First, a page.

Karnataka, Kerala and Tamil Nadu have reported an alarming increase in the number of dengue cases in 2017. The number of cases reported in the three states has doubled in the last year.
Tamil Nadu tops the list with 23,035 positive cases of dengue in 2017. This is as per figures available with the National Vector Borne Disease Control Programme (NVBDCP). TN reported 2,531 cases in 2016.
The number of deaths due to dengue have also gone up manifold. The state saw five deaths in 2016 due to dengue, but in 2017, the number rose to 63.
There was a spike in the number of cases being reported in other South Indian states as well. In Kerala, the number of cases reported was as high as 19,912. In comparison, there were 7,349 cases in 2016.
Speaking to TNM, Dr Kalpana Barua, NVBDCP Kerala, said that the numbers had gone up in most states in the country.
“It is an outbreak-prone disease. The numbers could vary because of that. Also, there might have been variations in the virus itself,” she said.
She added that the number of them getting affected also depends on the immunity status of the people.
Karnataka stands third in terms of the number of cases reported. While the state saw 6,083 cases in 2016, the number went up to 17,018 (17,339 as per figures with the state’s health department) in 2017. The number of deaths, however, reduced from eight to five. The state stands third with respect to the number of cases reported, but tenth in terms of the number of deaths. This was out of 85,067 samples that were tested in laboratories across Karnataka.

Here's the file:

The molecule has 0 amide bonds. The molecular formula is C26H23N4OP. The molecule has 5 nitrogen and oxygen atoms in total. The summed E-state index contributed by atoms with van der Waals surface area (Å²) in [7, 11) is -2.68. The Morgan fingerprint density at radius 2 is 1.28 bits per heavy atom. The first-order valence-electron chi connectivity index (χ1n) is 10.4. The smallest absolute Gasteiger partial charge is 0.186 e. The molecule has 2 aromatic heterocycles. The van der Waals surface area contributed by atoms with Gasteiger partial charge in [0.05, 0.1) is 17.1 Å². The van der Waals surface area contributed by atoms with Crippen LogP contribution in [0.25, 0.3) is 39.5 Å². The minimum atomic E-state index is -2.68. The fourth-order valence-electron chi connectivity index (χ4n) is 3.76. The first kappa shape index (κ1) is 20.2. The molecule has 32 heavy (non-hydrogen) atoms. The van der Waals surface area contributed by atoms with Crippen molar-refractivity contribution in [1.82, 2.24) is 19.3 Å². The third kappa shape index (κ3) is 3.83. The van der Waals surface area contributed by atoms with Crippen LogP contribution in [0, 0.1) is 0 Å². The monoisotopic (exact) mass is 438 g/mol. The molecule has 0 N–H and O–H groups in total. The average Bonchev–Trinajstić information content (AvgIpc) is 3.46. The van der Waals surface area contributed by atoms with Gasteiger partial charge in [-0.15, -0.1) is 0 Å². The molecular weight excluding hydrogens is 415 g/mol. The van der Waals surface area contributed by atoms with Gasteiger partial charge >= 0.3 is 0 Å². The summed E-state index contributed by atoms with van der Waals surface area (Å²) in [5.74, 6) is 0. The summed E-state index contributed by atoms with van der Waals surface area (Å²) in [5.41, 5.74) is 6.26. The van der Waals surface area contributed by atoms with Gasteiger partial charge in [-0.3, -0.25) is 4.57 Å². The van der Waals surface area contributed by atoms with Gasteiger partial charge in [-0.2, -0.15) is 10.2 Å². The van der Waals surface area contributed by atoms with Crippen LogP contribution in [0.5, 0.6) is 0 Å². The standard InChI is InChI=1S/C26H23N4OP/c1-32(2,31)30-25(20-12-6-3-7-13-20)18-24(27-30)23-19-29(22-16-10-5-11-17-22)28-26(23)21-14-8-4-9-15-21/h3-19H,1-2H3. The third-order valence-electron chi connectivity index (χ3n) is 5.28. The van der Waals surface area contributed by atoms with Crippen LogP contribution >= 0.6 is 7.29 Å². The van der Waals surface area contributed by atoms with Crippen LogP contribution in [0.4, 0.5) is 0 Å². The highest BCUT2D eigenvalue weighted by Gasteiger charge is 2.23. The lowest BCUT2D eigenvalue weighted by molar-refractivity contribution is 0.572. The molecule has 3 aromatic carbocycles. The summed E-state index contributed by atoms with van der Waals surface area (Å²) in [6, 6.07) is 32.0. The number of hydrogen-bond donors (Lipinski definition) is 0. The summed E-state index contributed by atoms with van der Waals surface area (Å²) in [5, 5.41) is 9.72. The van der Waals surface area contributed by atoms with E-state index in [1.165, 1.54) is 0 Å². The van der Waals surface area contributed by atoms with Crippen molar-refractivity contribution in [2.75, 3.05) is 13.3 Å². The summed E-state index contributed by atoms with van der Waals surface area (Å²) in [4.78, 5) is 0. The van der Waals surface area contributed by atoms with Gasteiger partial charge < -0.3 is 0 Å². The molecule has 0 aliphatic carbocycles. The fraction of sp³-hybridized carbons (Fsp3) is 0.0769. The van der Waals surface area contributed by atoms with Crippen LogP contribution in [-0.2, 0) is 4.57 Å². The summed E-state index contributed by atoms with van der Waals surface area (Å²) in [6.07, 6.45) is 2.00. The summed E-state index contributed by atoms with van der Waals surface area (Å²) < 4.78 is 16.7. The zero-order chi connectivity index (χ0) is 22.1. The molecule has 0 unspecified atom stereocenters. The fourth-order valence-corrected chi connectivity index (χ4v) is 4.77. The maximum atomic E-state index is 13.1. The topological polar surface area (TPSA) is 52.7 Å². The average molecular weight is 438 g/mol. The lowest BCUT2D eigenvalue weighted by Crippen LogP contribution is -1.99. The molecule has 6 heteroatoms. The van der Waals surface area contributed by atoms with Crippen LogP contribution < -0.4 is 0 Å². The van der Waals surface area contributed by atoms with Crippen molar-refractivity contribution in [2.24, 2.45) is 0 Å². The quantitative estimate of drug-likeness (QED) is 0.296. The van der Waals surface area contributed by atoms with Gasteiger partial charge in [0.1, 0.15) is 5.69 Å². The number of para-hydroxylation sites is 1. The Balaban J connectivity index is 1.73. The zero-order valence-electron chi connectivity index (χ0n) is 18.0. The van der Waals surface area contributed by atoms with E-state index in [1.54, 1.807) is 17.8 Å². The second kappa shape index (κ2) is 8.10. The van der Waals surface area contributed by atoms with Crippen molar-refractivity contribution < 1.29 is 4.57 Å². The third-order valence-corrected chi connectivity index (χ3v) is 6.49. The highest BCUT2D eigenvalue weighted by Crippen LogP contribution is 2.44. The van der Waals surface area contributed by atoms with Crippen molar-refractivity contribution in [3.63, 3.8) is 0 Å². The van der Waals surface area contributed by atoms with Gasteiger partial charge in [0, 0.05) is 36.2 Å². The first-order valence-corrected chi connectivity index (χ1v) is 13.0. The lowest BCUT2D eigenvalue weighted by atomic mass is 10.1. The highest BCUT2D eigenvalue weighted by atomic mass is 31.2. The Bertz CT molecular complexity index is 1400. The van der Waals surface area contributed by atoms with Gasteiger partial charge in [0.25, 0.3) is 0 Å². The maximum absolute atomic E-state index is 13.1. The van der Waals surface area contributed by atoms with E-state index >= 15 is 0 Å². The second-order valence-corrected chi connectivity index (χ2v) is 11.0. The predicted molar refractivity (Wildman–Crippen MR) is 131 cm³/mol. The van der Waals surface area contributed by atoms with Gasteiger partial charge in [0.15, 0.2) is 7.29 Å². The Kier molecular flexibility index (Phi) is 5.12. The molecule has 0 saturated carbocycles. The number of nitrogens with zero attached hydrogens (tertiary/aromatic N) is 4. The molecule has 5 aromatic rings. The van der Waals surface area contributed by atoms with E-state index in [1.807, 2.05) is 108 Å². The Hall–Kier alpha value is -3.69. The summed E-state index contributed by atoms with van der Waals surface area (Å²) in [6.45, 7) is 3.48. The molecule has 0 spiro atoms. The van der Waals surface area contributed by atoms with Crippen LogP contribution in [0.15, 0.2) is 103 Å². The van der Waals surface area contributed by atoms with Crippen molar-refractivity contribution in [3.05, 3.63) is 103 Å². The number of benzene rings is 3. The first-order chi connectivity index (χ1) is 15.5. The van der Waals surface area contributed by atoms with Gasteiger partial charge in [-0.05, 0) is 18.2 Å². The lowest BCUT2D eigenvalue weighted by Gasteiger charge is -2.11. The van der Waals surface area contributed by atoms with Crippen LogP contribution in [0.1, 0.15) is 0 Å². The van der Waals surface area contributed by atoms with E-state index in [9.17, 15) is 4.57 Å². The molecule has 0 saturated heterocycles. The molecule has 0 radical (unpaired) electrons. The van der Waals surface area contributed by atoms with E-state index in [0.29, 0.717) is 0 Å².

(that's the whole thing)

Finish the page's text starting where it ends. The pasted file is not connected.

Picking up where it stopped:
Health department officials in the states attribute the spurt in numbers to drought. Due to acute shortage of water, people in drought-affected areas store water in several containers to be able to manage their water needs. When these containers are left uncovered, they become ideal breeding grounds for mosquitoes, leading to a spurt in the number of dengue cases.
The Karnataka health department explained that with the late onset of monsoon, there was an increase in the number of people using storage containers, which could have made room for a lot of mosquito breeding. The department estimated that there was a 150 % increase in the number of storage containers due to this.
In urban areas and taluk quarters, the health department has also deployed junior health assistants to conduct screenings on vector-borne diseases on the first and third Friday of each month.
Officials in Tamil Nadu also believe this is the reason for the increase in cases. Speaking to TNM, Dr K Kolandaswamy, director, Director of Public Health, Tamil Nadu said that most cases were reported in drought-affected areas.
“Places around Coimbatore, Dharmapuri, Salem and Erode reported high numbers. These were severely affected by drought,” he added.
He also said that the NVBDCP figures did not have details of the area covered or the population. “In a place like Coimbatore alone, 4,000 cases were reported. This is because the diagnostics and surveillance is better there,” Dr K Kolandaswamy said.
The Department of Health and Family Welfare, Karnataka also attributed the increase in numbers to better surveillance. They explained that with most samples of viral flu being given for testing, the number of dengue cases being reported is also higher.
In a note, the health department said that the Bruhat Bengaluru Mahanagara Palike, the civic authority in Bengaluru also bettered its systems, due to which over 7,000 cases were reported from the Palike limits alone. In 2016, just 10% of total cases were reported. In 2017, the BBMP added data from cases reported in private hospitals as well, which did not take place in 2016.